- Write an array–returning function FINDORDER(A,N)which returns an integer array ordering the elements of the integer array A[1 : N], i.e., which returns such an array R[1 : N], that:
A[R[I]] ≤ A[R[J]] for 1 ≤ I < J ≤ N.
For example, if A = [1, 3, 6, 3, 2, 6, 5], the returned array is [1, 5, 2, 4, 7, 3, 6], i.e., the sequence A[R], A[R], … is ordered.
Write also a Fortran program which reads the data, invokes FINDORDER and prints the results.
- Permutations of Nelements can be systematically generated using an integer N–element array, initialized to [1, 2, …, N], and systematically rearranging elements of this array. For example, if N = 5, the consecutive permutations are:
Write a logical Fortran function NEXTPERM(A,N) which generates the next permutation of elements of an integer array A[1 : N] and returns TRUE if the next permutation exists; otherwise FALSE is returned.
Write also a Fortran program which reads the data, invokes NEXTPERM several times and prints the results.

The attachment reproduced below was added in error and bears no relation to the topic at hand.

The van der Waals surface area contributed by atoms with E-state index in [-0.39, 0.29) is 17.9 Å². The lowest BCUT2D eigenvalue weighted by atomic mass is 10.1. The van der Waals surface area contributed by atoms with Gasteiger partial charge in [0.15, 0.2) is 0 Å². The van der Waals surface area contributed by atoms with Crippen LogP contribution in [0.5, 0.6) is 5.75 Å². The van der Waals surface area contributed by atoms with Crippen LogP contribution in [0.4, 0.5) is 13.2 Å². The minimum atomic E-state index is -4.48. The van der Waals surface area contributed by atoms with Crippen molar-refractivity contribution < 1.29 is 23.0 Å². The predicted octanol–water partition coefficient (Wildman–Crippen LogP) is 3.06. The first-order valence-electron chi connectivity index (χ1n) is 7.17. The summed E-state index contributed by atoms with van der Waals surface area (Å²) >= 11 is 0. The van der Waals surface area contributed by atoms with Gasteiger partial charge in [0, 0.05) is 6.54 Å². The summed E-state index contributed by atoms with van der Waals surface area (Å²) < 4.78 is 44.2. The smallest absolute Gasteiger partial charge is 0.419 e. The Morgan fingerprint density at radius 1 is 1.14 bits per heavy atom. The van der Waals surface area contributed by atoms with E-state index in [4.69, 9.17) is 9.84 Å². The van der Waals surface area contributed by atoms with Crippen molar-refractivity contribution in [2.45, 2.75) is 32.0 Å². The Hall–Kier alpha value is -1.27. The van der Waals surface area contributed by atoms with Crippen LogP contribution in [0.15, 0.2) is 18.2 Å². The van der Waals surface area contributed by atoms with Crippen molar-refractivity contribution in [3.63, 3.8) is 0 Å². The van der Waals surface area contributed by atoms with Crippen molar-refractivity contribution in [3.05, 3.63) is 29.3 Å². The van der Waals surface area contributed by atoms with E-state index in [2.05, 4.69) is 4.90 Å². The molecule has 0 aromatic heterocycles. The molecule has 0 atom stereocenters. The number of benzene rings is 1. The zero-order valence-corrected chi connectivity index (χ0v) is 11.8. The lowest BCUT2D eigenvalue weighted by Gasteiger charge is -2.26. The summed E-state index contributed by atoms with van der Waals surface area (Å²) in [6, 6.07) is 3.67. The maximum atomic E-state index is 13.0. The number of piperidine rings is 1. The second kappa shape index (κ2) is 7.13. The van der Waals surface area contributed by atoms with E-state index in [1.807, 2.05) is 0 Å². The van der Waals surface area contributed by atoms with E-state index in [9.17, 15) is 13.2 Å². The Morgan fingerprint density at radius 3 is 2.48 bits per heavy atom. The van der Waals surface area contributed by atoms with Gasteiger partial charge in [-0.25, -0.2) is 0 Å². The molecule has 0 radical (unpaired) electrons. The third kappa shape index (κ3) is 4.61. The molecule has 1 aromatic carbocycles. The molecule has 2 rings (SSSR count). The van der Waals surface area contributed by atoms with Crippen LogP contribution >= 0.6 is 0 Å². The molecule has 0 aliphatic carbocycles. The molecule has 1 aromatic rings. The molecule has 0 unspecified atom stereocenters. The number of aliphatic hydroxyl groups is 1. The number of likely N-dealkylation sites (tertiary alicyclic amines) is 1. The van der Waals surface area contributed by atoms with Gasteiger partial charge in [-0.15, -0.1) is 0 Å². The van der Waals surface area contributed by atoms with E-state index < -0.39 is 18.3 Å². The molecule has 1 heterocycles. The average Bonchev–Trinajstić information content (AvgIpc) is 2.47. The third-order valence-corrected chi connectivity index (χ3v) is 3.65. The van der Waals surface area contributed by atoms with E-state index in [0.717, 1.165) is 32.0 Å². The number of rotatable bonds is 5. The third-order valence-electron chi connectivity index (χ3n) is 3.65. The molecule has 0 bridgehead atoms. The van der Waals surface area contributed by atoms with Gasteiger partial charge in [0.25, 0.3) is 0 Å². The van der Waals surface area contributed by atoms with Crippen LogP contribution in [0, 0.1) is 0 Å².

Hint: The next permutation can be generated by searching from the right end of A for the first pair of increasing consecutive elements. Let the first element of this pair be denoted X. X is swapped with the smallest element greater than X among the elements following X, and then the part following (the original) X is ordered. For example. if A = [1, 2, 5, 4, 3], the first pair of increasing elements from the right end is (2, 5), so X = 2. It is swapped with 3 and then the last 3 elements of A are ordered, so the generated permutation is A = [1, 3, 2, 4, 5]. If A = [3, 5, 4, 2, 1], the next permutation is A = [4, 1, 2, 3, 5]. There are N! permutations of N elements.